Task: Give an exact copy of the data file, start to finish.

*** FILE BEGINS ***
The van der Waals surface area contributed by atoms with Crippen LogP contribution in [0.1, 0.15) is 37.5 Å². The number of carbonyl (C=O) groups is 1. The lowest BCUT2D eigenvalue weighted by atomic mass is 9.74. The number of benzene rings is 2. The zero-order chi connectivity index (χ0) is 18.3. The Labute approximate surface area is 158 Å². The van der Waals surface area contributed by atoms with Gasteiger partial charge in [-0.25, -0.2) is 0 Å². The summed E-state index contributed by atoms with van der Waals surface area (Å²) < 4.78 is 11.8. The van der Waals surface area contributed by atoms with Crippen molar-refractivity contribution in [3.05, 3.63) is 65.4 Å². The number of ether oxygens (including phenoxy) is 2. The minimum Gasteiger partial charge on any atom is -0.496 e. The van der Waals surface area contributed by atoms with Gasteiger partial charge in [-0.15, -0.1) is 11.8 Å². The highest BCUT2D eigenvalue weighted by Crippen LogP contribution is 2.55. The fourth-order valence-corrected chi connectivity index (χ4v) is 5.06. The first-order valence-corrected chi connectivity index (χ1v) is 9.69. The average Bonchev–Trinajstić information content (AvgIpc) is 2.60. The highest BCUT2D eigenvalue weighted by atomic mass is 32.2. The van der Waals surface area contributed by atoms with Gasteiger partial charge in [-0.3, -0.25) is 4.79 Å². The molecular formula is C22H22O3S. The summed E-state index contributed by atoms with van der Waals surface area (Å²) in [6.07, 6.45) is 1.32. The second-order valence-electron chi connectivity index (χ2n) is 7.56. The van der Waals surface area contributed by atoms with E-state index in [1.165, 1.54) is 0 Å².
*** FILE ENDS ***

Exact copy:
The van der Waals surface area contributed by atoms with Crippen LogP contribution in [0.1, 0.15) is 37.5 Å². The number of carbonyl (C=O) groups is 1. The lowest BCUT2D eigenvalue weighted by atomic mass is 9.74. The number of benzene rings is 2. The zero-order chi connectivity index (χ0) is 18.3. The Labute approximate surface area is 158 Å². The van der Waals surface area contributed by atoms with Gasteiger partial charge in [-0.25, -0.2) is 0 Å². The summed E-state index contributed by atoms with van der Waals surface area (Å²) < 4.78 is 11.8. The van der Waals surface area contributed by atoms with Crippen molar-refractivity contribution in [3.05, 3.63) is 65.4 Å². The number of ether oxygens (including phenoxy) is 2. The minimum Gasteiger partial charge on any atom is -0.496 e. The van der Waals surface area contributed by atoms with Gasteiger partial charge in [-0.15, -0.1) is 11.8 Å². The highest BCUT2D eigenvalue weighted by Crippen LogP contribution is 2.55. The fourth-order valence-corrected chi connectivity index (χ4v) is 5.06. The first-order valence-corrected chi connectivity index (χ1v) is 9.69. The average Bonchev–Trinajstić information content (AvgIpc) is 2.60. The highest BCUT2D eigenvalue weighted by atomic mass is 32.2. The van der Waals surface area contributed by atoms with Gasteiger partial charge in [-0.3, -0.25) is 4.79 Å². The molecular formula is C22H22O3S. The summed E-state index contributed by atoms with van der Waals surface area (Å²) in [6.07, 6.45) is 1.32. The second-order valence-electron chi connectivity index (χ2n) is 7.56. The van der Waals surface area contributed by atoms with E-state index in [1.165, 1.54) is 0 Å².